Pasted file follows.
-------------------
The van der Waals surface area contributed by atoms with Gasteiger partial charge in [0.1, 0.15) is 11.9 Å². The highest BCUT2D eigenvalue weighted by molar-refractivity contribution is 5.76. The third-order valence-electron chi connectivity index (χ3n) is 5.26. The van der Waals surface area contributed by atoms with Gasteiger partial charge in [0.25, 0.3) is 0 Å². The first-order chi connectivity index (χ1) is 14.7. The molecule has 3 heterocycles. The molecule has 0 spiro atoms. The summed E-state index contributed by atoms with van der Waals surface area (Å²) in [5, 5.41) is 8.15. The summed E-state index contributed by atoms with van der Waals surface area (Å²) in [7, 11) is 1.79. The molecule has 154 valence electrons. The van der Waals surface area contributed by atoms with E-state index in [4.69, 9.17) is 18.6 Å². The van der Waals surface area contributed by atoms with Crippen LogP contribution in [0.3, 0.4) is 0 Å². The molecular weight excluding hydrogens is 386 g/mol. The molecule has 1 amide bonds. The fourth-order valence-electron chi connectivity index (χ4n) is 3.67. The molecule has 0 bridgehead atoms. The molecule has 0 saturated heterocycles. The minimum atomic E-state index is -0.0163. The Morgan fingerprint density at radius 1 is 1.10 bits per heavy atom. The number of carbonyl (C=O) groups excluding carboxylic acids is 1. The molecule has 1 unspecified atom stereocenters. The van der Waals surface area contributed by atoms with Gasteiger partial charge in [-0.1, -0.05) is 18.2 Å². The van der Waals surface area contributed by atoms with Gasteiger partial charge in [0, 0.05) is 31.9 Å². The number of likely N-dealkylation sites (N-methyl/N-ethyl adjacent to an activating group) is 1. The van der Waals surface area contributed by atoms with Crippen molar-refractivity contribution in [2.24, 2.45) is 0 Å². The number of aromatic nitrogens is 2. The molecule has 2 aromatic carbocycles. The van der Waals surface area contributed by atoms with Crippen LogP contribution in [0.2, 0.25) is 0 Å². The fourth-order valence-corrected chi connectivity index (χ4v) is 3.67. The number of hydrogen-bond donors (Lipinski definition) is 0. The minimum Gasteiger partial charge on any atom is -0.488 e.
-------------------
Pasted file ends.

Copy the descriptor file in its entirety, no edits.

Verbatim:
The van der Waals surface area contributed by atoms with Gasteiger partial charge in [0.1, 0.15) is 11.9 Å². The highest BCUT2D eigenvalue weighted by molar-refractivity contribution is 5.76. The third-order valence-electron chi connectivity index (χ3n) is 5.26. The van der Waals surface area contributed by atoms with Gasteiger partial charge in [0.25, 0.3) is 0 Å². The first-order chi connectivity index (χ1) is 14.7. The molecule has 3 heterocycles. The molecule has 0 spiro atoms. The summed E-state index contributed by atoms with van der Waals surface area (Å²) in [5, 5.41) is 8.15. The summed E-state index contributed by atoms with van der Waals surface area (Å²) in [7, 11) is 1.79. The molecule has 154 valence electrons. The van der Waals surface area contributed by atoms with E-state index in [4.69, 9.17) is 18.6 Å². The van der Waals surface area contributed by atoms with Crippen LogP contribution in [0.3, 0.4) is 0 Å². The molecular weight excluding hydrogens is 386 g/mol. The molecule has 1 amide bonds. The fourth-order valence-electron chi connectivity index (χ4n) is 3.67. The molecule has 0 bridgehead atoms. The molecule has 0 saturated heterocycles. The minimum atomic E-state index is -0.0163. The Morgan fingerprint density at radius 1 is 1.10 bits per heavy atom. The number of carbonyl (C=O) groups excluding carboxylic acids is 1. The molecule has 1 unspecified atom stereocenters. The van der Waals surface area contributed by atoms with Gasteiger partial charge in [-0.1, -0.05) is 18.2 Å². The van der Waals surface area contributed by atoms with Gasteiger partial charge in [0, 0.05) is 31.9 Å². The number of likely N-dealkylation sites (N-methyl/N-ethyl adjacent to an activating group) is 1. The van der Waals surface area contributed by atoms with Crippen molar-refractivity contribution in [2.24, 2.45) is 0 Å². The number of aromatic nitrogens is 2. The molecule has 2 aromatic carbocycles. The van der Waals surface area contributed by atoms with Crippen LogP contribution in [0.2, 0.25) is 0 Å². The fourth-order valence-corrected chi connectivity index (χ4v) is 3.67. The number of hydrogen-bond donors (Lipinski definition) is 0. The minimum Gasteiger partial charge on any atom is -0.488 e.